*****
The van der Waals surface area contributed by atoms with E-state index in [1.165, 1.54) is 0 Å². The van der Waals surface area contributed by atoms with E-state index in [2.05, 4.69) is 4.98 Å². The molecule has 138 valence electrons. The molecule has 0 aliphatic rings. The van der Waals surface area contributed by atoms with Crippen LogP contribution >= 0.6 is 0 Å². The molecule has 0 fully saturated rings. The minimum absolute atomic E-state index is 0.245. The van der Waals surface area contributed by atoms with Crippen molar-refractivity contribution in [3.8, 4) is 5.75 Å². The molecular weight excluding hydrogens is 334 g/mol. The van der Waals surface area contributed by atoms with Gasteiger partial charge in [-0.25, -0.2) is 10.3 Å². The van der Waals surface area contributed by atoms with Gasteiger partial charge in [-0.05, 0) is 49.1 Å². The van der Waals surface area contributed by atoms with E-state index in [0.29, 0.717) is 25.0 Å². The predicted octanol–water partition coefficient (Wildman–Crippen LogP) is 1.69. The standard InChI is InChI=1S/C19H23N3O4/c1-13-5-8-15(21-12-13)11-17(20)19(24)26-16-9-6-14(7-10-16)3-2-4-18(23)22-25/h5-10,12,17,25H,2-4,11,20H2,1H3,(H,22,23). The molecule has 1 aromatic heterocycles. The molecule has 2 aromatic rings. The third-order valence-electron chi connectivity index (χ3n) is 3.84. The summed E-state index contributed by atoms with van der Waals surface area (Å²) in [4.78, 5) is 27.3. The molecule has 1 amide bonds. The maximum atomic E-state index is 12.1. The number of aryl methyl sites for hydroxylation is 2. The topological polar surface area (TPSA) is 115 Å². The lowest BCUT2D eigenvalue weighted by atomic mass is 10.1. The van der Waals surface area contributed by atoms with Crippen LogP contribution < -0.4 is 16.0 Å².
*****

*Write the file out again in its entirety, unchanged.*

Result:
The van der Waals surface area contributed by atoms with E-state index in [1.165, 1.54) is 0 Å². The van der Waals surface area contributed by atoms with E-state index in [2.05, 4.69) is 4.98 Å². The molecule has 138 valence electrons. The molecule has 0 aliphatic rings. The van der Waals surface area contributed by atoms with Crippen LogP contribution >= 0.6 is 0 Å². The molecule has 0 fully saturated rings. The minimum absolute atomic E-state index is 0.245. The van der Waals surface area contributed by atoms with Crippen molar-refractivity contribution in [3.8, 4) is 5.75 Å². The molecular weight excluding hydrogens is 334 g/mol. The van der Waals surface area contributed by atoms with Gasteiger partial charge in [-0.25, -0.2) is 10.3 Å². The van der Waals surface area contributed by atoms with Gasteiger partial charge in [-0.05, 0) is 49.1 Å². The van der Waals surface area contributed by atoms with E-state index in [0.29, 0.717) is 25.0 Å². The predicted octanol–water partition coefficient (Wildman–Crippen LogP) is 1.69. The standard InChI is InChI=1S/C19H23N3O4/c1-13-5-8-15(21-12-13)11-17(20)19(24)26-16-9-6-14(7-10-16)3-2-4-18(23)22-25/h5-10,12,17,25H,2-4,11,20H2,1H3,(H,22,23). The molecule has 1 aromatic heterocycles. The molecule has 2 aromatic rings. The third-order valence-electron chi connectivity index (χ3n) is 3.84. The summed E-state index contributed by atoms with van der Waals surface area (Å²) in [4.78, 5) is 27.3. The molecule has 1 amide bonds. The maximum atomic E-state index is 12.1. The number of aryl methyl sites for hydroxylation is 2. The topological polar surface area (TPSA) is 115 Å². The lowest BCUT2D eigenvalue weighted by atomic mass is 10.1. The van der Waals surface area contributed by atoms with Crippen LogP contribution < -0.4 is 16.0 Å².